"To Catch a Killer" tells the true gruesome story of John Wayne Gacy - a good friend and helpful neighbour, a great child entertainer, a respectful businessman, and a violent serial killer ... See full summary »
Inspired by the true story of one of the most gruesome killers in American history. Now, years after inspiring "Psycho's" Norman Bates, "The Silence Of The Lambs'" Buffalo Bill and "The ... See full summary »
Inspired by the real-life serial killer, B.T.K is the gruesome story of Dennis L. Rader, a murderer who systematically tortured and killed his victims for over two decades while evading the... See full summary »
In 1984, in Kiev, the communist teacher Andrej Romanovic Evilenko is dismissed from his position after a pedophilic act against a student. On 15 May 1984, the pedophile Evilenko begins to ... See full summary »
Wisconsin, 1953. John Gacy, Sr. forces his fat teenage son to have sexual relations with him during a fishing trip. Iowa, 1968. The adult John Wayne Gacy Jr. is convicted of sodomy and after 18 months he is released and settles in Des Plains near Chicago. From 1972, John Wayne Gacy, Jr. grows up as a respected family father and businessman, even tipped for a political career with the Democrats. Alas, while he loudly abhors homosexuality, the monster uses the crawl space under his home for the vice of his abusive father: over 30 innocent boys and teenagers end up buried there, after horrible abuse ending in torturous death, causing it to reek unspeakably, being full of insects decomposing the stream of young corpses. Some victims worked for him, others he just picked up 'for fun' or lured in under various pretenses. Written by
The pictures of clowns in the final sequences are supposed to suggest that they were images painted by John Wayne Gacy. Actually, they are copyrighted collotype reproductions of the work of Cydney Grossman published in 1954. I stopped the film and confirmed the Cydney signature on the pictures. Peter22060 See more »
The first bodies were discovered from Gacy's property in the heart of winter, December 1978. In the movie, it is always a summer-like weather. See more »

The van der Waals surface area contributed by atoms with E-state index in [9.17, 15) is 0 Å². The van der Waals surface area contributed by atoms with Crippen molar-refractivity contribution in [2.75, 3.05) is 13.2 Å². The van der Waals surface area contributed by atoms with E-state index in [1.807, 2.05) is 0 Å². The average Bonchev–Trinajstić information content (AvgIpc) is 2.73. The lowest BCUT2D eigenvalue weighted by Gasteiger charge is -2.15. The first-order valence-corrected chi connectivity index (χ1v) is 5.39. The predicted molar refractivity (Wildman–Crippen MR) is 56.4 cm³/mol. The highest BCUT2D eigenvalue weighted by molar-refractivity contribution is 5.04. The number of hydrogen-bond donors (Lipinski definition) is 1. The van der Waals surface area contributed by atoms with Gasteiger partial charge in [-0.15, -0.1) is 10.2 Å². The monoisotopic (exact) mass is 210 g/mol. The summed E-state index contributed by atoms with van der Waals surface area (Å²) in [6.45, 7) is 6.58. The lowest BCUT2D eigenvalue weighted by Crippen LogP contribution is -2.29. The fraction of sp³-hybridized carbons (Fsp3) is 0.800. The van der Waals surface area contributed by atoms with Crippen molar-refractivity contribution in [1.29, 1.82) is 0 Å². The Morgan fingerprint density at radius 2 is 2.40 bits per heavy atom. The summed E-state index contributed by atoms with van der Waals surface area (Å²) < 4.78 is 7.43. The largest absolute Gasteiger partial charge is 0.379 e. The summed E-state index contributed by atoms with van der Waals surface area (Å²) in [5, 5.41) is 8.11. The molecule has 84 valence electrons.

I rented this movie not expecting a lot, but was very interested to see how one of the most disturbing serial killers in American history was portrayed.
Often times movies about serial killers, especially made for TV movies fall short because they get caught up trying to get away with showing as much of the gruesome acts that their subjects committed, rather than delving into the environment that could've produced them, or the circumstances in which their acts were committed.
E! True Hollywood Stories do a better job of relaying the events than movies such as Summer of Sam, the slew of movies made about Charles Manson , the handful of Ted Bundy movies and the recent film Gacy. Gacy is not a bad movie. It is just kind of boring to be honest. There is absolutely no suspense, no true horror, a few kind of gruesome scenes and it doesn't leave the viewer with any answers as to what could have possibly created a monster like John Wayne Gacy, aside from the brief lack luster 2 minute scene with a young Gacy fishing with his father.
To make a film about John Wayne Gacy and have it not be interesting is like messing up a peanut butter and jelly sandwich. The part of Gacy is very well acted however by Richard Holton. He is perfect for the role, you may recall him from his role as Francis in Pee Wee's Big Adventure (a true classic.) Back to the point, if you are a serial killer aficionado this could be worth checking out, if you're a Killer Klowns from Outerspace fan don't bother Gavy dresses up like a clown once and its brief. This film would have better spent its time tackling the enigma that was this monster of a man and the double life he led for years instead of simply relaying events in a rather boring way. Not worth the 4 some odd dollar rental fee unless ur a big serial killer or Gacy buff.
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